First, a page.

Updated: Sep 2
The National Institute of Health reported that nearly 30% of the population has some sort of sleep disruption and 10% have associated symptoms of daytime impairment - meaning it’s impacting their ability to function throughout the day.
These statistics are staggering.
Sleep is imperative for optimal health. Today, I want to focus specifically on how sleep impacts melatonin production and why melatonin is so important for our health and wellness.
Why do we struggle so much with sleep?
Up until the lightbulb became affordable and widely used around 1910, we functioned in our most natural state as human beings - going to bed when it was dark and waking up when it was light. The average amount of sleep was 9-10 hours a night. I’m sure many of us can’t even imagine getting that much sleep!
Our natural circadian rhythms are driven by sunlight, allowing for the most natural sleep state. Unfortunately, the lightbulb was the first disruption to this, and now we have TVs, computers, and phones, which also disrupt our natural circadian rhythms.
Melatonin is a hormone our bodies produce during dark hours. Before artificial sources of light, our bodies had much more ample time to produce melatonin. Light sends a signal to our retina, which sends a signal to the pineal gland in our brains to halt or stop melatonin production. Melatonin production should start in the evening hours as the sun goes down. This signals to our body to get sleep and naturally start preparing for sleep. Unfortunately, with all of the artificial light sources, our brains don't get the same signal and melatonin production has drastically been reduced.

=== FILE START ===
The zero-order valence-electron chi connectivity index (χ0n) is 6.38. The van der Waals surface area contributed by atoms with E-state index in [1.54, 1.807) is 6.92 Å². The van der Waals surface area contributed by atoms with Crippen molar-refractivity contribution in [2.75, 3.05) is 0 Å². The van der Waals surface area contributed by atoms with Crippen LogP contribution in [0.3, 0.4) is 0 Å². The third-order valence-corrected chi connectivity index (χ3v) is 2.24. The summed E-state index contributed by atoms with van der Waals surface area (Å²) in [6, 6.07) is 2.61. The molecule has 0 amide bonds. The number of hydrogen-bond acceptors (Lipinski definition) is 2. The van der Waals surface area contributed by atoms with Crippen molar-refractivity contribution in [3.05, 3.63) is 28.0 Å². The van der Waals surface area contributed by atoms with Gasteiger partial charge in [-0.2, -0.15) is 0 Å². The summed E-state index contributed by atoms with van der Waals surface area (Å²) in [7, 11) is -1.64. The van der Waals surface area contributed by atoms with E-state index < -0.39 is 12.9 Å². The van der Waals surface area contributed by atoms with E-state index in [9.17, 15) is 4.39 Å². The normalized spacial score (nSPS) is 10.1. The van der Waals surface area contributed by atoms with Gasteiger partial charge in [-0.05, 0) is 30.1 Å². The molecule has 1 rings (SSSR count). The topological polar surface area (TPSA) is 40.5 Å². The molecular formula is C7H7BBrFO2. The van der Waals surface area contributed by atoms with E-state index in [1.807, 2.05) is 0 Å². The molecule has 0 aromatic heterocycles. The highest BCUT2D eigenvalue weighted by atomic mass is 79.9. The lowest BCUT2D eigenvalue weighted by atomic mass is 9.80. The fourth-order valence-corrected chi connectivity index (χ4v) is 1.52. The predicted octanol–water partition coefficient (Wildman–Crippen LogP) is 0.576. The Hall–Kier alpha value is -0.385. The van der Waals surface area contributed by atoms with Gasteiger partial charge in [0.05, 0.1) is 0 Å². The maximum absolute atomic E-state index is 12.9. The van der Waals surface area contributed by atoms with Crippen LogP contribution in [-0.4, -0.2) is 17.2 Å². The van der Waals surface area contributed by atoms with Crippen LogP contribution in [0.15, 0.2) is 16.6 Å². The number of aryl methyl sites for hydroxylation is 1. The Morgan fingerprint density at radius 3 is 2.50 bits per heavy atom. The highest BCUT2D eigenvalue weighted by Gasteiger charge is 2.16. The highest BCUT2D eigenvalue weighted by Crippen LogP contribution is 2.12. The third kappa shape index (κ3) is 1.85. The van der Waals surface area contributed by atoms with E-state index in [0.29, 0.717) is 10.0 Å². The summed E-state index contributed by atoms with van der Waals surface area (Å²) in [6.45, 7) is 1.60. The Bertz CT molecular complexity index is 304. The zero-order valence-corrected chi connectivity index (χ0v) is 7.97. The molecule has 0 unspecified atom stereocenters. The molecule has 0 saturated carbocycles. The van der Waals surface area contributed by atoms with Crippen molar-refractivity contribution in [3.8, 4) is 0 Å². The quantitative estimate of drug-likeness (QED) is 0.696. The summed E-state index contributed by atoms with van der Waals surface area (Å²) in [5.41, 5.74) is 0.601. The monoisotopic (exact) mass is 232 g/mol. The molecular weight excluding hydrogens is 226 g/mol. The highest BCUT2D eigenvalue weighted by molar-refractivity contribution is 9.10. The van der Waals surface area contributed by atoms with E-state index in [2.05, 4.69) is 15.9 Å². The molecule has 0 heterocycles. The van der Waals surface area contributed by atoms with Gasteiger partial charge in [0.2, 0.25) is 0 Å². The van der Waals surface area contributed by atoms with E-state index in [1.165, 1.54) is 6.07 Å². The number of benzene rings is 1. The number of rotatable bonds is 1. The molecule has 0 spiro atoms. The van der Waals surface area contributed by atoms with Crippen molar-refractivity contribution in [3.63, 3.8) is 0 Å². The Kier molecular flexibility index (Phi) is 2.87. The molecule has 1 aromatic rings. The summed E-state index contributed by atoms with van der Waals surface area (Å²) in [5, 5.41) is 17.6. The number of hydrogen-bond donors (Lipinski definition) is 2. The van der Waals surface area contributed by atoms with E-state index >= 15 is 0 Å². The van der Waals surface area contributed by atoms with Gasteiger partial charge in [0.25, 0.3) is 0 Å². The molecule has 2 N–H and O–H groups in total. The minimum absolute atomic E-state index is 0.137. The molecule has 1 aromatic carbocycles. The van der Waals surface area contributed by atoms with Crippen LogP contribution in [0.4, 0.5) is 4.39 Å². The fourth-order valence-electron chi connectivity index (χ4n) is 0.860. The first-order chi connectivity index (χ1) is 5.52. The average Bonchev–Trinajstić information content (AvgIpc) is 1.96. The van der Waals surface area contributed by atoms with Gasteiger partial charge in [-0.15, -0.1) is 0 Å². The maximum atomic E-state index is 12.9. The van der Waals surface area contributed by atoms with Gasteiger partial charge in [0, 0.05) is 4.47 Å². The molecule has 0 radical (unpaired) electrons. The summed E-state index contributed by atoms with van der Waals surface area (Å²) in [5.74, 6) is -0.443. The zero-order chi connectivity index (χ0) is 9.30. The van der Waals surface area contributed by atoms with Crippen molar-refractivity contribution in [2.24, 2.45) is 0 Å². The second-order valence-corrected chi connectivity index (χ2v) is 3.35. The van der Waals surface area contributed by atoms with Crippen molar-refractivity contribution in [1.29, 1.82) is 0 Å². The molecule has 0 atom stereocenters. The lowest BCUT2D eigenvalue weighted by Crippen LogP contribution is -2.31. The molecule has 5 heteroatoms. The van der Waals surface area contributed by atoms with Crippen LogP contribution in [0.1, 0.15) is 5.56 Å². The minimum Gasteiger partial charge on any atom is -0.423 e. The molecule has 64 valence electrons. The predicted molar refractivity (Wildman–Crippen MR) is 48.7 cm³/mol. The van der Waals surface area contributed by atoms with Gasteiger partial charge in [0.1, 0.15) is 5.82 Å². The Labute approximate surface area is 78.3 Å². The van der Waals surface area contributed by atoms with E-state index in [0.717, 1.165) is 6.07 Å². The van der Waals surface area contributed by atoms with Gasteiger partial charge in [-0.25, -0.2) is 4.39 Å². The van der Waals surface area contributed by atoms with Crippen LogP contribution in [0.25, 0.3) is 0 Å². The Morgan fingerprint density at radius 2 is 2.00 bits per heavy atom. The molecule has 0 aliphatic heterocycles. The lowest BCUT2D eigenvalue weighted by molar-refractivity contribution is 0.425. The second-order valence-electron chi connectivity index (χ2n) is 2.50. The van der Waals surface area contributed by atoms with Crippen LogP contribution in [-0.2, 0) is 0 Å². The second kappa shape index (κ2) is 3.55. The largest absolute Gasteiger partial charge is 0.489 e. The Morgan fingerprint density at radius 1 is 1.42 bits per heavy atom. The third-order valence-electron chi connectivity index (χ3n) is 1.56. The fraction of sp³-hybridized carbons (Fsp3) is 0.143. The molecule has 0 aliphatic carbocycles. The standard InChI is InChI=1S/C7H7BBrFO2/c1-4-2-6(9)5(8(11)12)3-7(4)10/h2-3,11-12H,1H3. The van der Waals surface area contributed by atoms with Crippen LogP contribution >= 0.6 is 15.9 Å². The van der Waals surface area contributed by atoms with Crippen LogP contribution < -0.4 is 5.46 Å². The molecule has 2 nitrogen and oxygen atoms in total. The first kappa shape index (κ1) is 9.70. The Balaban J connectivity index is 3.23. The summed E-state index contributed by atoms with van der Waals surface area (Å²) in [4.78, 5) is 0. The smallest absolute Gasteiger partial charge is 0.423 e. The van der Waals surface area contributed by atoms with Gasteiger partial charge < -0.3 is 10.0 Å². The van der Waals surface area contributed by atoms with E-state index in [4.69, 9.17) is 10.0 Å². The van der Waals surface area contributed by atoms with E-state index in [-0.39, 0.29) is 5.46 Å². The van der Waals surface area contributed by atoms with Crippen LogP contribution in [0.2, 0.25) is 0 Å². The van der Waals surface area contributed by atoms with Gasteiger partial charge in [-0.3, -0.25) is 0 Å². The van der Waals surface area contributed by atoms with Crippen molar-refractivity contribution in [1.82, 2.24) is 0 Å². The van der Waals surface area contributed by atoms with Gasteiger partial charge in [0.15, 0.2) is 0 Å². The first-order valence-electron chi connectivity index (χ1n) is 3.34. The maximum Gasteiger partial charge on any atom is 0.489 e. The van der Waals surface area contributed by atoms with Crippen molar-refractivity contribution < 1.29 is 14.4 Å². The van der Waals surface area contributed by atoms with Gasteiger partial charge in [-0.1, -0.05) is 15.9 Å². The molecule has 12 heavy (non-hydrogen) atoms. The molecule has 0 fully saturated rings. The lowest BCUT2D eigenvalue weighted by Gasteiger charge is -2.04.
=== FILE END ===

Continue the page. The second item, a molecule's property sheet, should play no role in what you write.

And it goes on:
Melatonin plays a vital role in our health beyond signalling to our body to get sleepy. It has been shown to help significantly improve our immune systems and it acts as a potent antioxidant.
Now that we understand the importance of melatonin and sleep, let’s go over my top five tips for optimal sleep and melatonin production:
1. Turn off harsh overhead lights.
Use dimmer lights or lamps around the house. Let the light in your home go down as the sun goes down. This allows the secretion of melatonin to begin and helps your body unwind for a good night’s sleep.
2. Put down the electronics.
As you start to dim the lights in your home, put down the electronics as well. Try to read a regular book (not a Kindle) to reduce your light exposure and stop checking your phone!
3. Remove or turn off all light sources in your bedroom.
Whether it’s in the hallway, the bathroom, or even your alarm clock. Even small light sources can be disruptive to melatonin production and sound sleep. Turn your alarm clock toward the wall - and don’t use your phone as your alarm clock either!
4. Avoid light in the middle of the night.
If you have to get up in the middle of the night, try not to turn the lights on if you can safely move around! A surge of light in the middle of the night will definitely bring melatonin production to a screeching halt, which stops all signals to your body that you should be sleepy.
5. Go to bed by 10pm.
Even if you don’t feel tired, make that your habit. Peak melatonin production occurs between 10pm-2am.
Let me know if these tips helped you and if you have others that work really well for you!